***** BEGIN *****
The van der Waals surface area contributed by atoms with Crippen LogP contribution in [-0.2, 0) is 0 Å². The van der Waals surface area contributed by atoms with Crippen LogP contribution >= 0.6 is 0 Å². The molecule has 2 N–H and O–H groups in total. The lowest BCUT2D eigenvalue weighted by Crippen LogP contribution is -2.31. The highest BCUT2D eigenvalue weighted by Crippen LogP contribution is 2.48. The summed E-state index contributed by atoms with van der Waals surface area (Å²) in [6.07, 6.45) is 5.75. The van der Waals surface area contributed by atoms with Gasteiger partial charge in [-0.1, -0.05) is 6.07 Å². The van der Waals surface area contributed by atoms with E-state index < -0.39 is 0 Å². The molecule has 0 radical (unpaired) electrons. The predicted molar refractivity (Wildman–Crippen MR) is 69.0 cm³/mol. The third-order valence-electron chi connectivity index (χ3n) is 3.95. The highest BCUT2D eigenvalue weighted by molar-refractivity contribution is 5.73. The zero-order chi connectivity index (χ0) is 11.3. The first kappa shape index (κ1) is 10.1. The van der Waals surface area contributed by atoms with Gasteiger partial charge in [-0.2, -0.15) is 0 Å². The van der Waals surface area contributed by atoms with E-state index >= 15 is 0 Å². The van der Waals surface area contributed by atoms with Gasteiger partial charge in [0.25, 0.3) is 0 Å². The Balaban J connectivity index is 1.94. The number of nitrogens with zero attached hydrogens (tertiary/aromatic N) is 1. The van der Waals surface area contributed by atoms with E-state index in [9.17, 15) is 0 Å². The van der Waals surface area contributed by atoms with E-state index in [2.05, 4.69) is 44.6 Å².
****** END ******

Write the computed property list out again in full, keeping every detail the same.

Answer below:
The van der Waals surface area contributed by atoms with Crippen LogP contribution in [-0.2, 0) is 0 Å². The van der Waals surface area contributed by atoms with Crippen LogP contribution >= 0.6 is 0 Å². The molecule has 2 N–H and O–H groups in total. The lowest BCUT2D eigenvalue weighted by Crippen LogP contribution is -2.31. The highest BCUT2D eigenvalue weighted by Crippen LogP contribution is 2.48. The summed E-state index contributed by atoms with van der Waals surface area (Å²) in [6.07, 6.45) is 5.75. The van der Waals surface area contributed by atoms with Gasteiger partial charge in [-0.1, -0.05) is 6.07 Å². The van der Waals surface area contributed by atoms with E-state index < -0.39 is 0 Å². The molecule has 0 radical (unpaired) electrons. The predicted molar refractivity (Wildman–Crippen MR) is 69.0 cm³/mol. The third-order valence-electron chi connectivity index (χ3n) is 3.95. The highest BCUT2D eigenvalue weighted by molar-refractivity contribution is 5.73. The zero-order chi connectivity index (χ0) is 11.3. The first kappa shape index (κ1) is 10.1. The van der Waals surface area contributed by atoms with Gasteiger partial charge in [-0.2, -0.15) is 0 Å². The van der Waals surface area contributed by atoms with E-state index >= 15 is 0 Å². The van der Waals surface area contributed by atoms with Gasteiger partial charge in [0.25, 0.3) is 0 Å². The Balaban J connectivity index is 1.94. The number of nitrogens with zero attached hydrogens (tertiary/aromatic N) is 1. The van der Waals surface area contributed by atoms with E-state index in [9.17, 15) is 0 Å². The van der Waals surface area contributed by atoms with E-state index in [2.05, 4.69) is 44.6 Å².